I'm going to give you the moral of this story before I tell it. It goes like this: Dress like drab office furniture and see if they can distinguish you from the rest of the candidtates blending into the lobby after you've gone.
Every time I ask someone why they thought dressing as boring and neutral as possible was a good idea for an interivew they grow pale. Regarless of profession, industry, level of expertise, and especially personality you get the same advice for interview attire. A standard pre-programmed response such as this snoozeworthy video from About.com; "A neutral colored suit and solid shirt". Sad but true.
Good stuf. I'm inspired. You? I'm also going to hell, but that's aside the point.
This is not a fashion lesson, and if you know me at all then you know you aren't getting any "Rules" from me either. That would make me NOT a Rules Girl. No, I give tools and permission to own your brand. You want some rules and fashion advice you can hit up the scary duo from "What Not To Wear". However, I've been giving a lot of talks to groups requesting information on Personal Branding for interiewing which goes well beyond what color your parachute is and how to color coordinate with it. So much more in fact that this will be a 3 part series on interviewing and your brand. Following is an excerpt from some of the tools I have been sharing with job seeking hopefuls to help them establish a memorable brand.
Know your brand; Think of yourself as a company. What are your strengths, values, goals, mission, attributes that would create brand loyalty. Write down something for each of these and then make this part of your vernacular when you talk about yourself. Now use it to guide your desicions on how you present your brand visually. This means, if you are going to sit there and tell me how creative, and resourceful you but you are dressed like industrial carpeting I'm going to have a real disconnect. Get it?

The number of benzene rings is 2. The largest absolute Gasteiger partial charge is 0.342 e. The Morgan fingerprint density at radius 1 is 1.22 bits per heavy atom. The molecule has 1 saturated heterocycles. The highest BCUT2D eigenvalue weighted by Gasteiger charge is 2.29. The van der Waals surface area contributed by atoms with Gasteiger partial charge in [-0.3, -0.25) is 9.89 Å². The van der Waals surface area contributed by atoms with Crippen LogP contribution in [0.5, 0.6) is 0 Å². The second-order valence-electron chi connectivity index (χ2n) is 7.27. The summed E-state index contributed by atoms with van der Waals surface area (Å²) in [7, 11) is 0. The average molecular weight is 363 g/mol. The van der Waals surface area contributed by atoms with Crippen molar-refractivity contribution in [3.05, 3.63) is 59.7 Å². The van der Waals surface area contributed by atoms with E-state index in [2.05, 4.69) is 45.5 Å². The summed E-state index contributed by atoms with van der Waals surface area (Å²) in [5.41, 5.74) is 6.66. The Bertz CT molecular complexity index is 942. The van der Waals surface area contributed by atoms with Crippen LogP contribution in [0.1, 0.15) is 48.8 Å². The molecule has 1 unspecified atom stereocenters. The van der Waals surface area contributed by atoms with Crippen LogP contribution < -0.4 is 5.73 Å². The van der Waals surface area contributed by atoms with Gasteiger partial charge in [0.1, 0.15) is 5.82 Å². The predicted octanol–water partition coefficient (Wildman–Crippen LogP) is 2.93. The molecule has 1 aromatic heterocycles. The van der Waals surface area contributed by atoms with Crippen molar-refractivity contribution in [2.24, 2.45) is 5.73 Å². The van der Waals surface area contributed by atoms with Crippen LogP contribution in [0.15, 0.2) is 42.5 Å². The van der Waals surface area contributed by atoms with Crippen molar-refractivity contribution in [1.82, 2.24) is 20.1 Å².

Know your audience; Sounds delicate already. A non-traditional, creative atmosphere isn't looking to bring in a working stiff. In otherwords don't take your fashion advice from an attorney if you are interviewing at start-up, ad agency or some other creative industry. Not only will you look like a dork, but it will be so obvious that you don't "get it" that it borders on disrespectful. Show some passion for your work, let them see your rich depth and texture of character. Same can be said for interviewing at a very conservative company; don't go flying your freak flag too high. Be respectful. Be intentional.
Is your little Type A linear brain having a panic attack yet? All right, I've give up some goodies. Don't say I never gave you anythying. Here:
Color = emotion, Texture=Attributes, Style elements = Values, Fit=Character
You want to make money? You need to look like money. What the biggest difference between “Us” and “Them” – all of their clothes FIT, FIT, FIT. Perfectly fitting clothes don’t have to be custom made. The quickest way to make some old new again or something cheap look expensive; have it tailord to fit perfectly. It could cost your more than the price of a hem in the eyes of a detailed oriented Sr. VP.
“The 6 Parameters” for strategic decision making for your personal brand style. This one is part of my signature program for my clients but I'll give the abbreviated general idea. Run anything you wear and/or buy through these : Brand Attributes | Color Palette | Purpose | Time & Longevity | Fit | Feel
As I always say: "If you are your own brand then your wardrobe is your logo".
Next: "It's a man's world, but you don't have to dress like it". Something just for the ladies.